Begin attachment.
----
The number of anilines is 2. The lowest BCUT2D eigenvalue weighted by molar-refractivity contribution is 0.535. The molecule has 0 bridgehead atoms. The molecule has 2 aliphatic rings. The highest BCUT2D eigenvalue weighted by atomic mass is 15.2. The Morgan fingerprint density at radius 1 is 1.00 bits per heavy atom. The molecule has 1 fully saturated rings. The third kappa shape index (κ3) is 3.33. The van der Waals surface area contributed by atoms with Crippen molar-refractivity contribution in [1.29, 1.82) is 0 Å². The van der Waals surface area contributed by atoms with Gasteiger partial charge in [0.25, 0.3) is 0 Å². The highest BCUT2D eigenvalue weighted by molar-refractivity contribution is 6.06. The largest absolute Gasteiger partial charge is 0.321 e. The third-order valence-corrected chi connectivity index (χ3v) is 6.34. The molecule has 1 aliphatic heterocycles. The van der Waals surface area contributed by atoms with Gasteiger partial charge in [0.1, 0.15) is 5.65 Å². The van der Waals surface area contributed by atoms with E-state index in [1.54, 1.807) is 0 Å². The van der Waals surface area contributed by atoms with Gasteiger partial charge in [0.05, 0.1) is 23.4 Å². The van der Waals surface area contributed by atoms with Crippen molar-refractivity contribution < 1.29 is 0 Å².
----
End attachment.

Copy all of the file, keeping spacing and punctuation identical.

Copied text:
The number of anilines is 2. The lowest BCUT2D eigenvalue weighted by molar-refractivity contribution is 0.535. The molecule has 0 bridgehead atoms. The molecule has 2 aliphatic rings. The highest BCUT2D eigenvalue weighted by atomic mass is 15.2. The Morgan fingerprint density at radius 1 is 1.00 bits per heavy atom. The molecule has 1 fully saturated rings. The third kappa shape index (κ3) is 3.33. The van der Waals surface area contributed by atoms with Crippen molar-refractivity contribution in [1.29, 1.82) is 0 Å². The van der Waals surface area contributed by atoms with Gasteiger partial charge in [0.25, 0.3) is 0 Å². The highest BCUT2D eigenvalue weighted by molar-refractivity contribution is 6.06. The largest absolute Gasteiger partial charge is 0.321 e. The third-order valence-corrected chi connectivity index (χ3v) is 6.34. The molecule has 1 aliphatic heterocycles. The van der Waals surface area contributed by atoms with Gasteiger partial charge in [0.1, 0.15) is 5.65 Å². The van der Waals surface area contributed by atoms with E-state index in [1.54, 1.807) is 0 Å². The van der Waals surface area contributed by atoms with Gasteiger partial charge in [0.05, 0.1) is 23.4 Å². The van der Waals surface area contributed by atoms with Crippen molar-refractivity contribution < 1.29 is 0 Å².